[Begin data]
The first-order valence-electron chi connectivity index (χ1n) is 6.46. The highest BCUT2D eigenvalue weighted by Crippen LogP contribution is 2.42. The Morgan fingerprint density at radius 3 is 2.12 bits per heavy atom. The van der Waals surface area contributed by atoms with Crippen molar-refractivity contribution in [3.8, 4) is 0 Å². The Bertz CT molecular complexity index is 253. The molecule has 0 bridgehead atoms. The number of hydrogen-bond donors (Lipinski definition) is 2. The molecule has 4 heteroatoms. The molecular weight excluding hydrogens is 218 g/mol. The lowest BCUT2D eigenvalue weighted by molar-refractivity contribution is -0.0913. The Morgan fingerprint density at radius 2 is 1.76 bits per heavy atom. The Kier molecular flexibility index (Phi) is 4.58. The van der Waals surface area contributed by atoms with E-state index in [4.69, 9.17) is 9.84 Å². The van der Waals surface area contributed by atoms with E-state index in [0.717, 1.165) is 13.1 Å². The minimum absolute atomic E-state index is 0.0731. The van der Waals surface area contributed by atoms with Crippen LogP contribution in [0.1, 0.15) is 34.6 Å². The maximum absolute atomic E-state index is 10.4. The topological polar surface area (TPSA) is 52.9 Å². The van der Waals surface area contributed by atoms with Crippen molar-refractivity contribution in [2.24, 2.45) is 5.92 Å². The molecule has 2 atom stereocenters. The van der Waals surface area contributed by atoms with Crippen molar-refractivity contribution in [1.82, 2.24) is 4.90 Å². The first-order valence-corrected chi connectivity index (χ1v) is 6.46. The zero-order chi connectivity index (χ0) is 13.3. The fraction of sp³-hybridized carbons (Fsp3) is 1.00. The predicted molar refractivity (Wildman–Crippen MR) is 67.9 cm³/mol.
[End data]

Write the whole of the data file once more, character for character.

The first-order valence-electron chi connectivity index (χ1n) is 6.46. The highest BCUT2D eigenvalue weighted by Crippen LogP contribution is 2.42. The Morgan fingerprint density at radius 3 is 2.12 bits per heavy atom. The van der Waals surface area contributed by atoms with Crippen molar-refractivity contribution in [3.8, 4) is 0 Å². The Bertz CT molecular complexity index is 253. The molecule has 0 bridgehead atoms. The number of hydrogen-bond donors (Lipinski definition) is 2. The molecule has 4 heteroatoms. The molecular weight excluding hydrogens is 218 g/mol. The lowest BCUT2D eigenvalue weighted by molar-refractivity contribution is -0.0913. The Morgan fingerprint density at radius 2 is 1.76 bits per heavy atom. The Kier molecular flexibility index (Phi) is 4.58. The van der Waals surface area contributed by atoms with E-state index in [4.69, 9.17) is 9.84 Å². The van der Waals surface area contributed by atoms with E-state index in [0.717, 1.165) is 13.1 Å². The minimum absolute atomic E-state index is 0.0731. The van der Waals surface area contributed by atoms with Crippen LogP contribution in [0.1, 0.15) is 34.6 Å². The maximum absolute atomic E-state index is 10.4. The topological polar surface area (TPSA) is 52.9 Å². The van der Waals surface area contributed by atoms with Crippen molar-refractivity contribution in [2.24, 2.45) is 5.92 Å². The molecule has 2 atom stereocenters. The van der Waals surface area contributed by atoms with Crippen molar-refractivity contribution in [1.82, 2.24) is 4.90 Å². The first-order valence-corrected chi connectivity index (χ1v) is 6.46. The zero-order chi connectivity index (χ0) is 13.3. The fraction of sp³-hybridized carbons (Fsp3) is 1.00. The predicted molar refractivity (Wildman–Crippen MR) is 67.9 cm³/mol.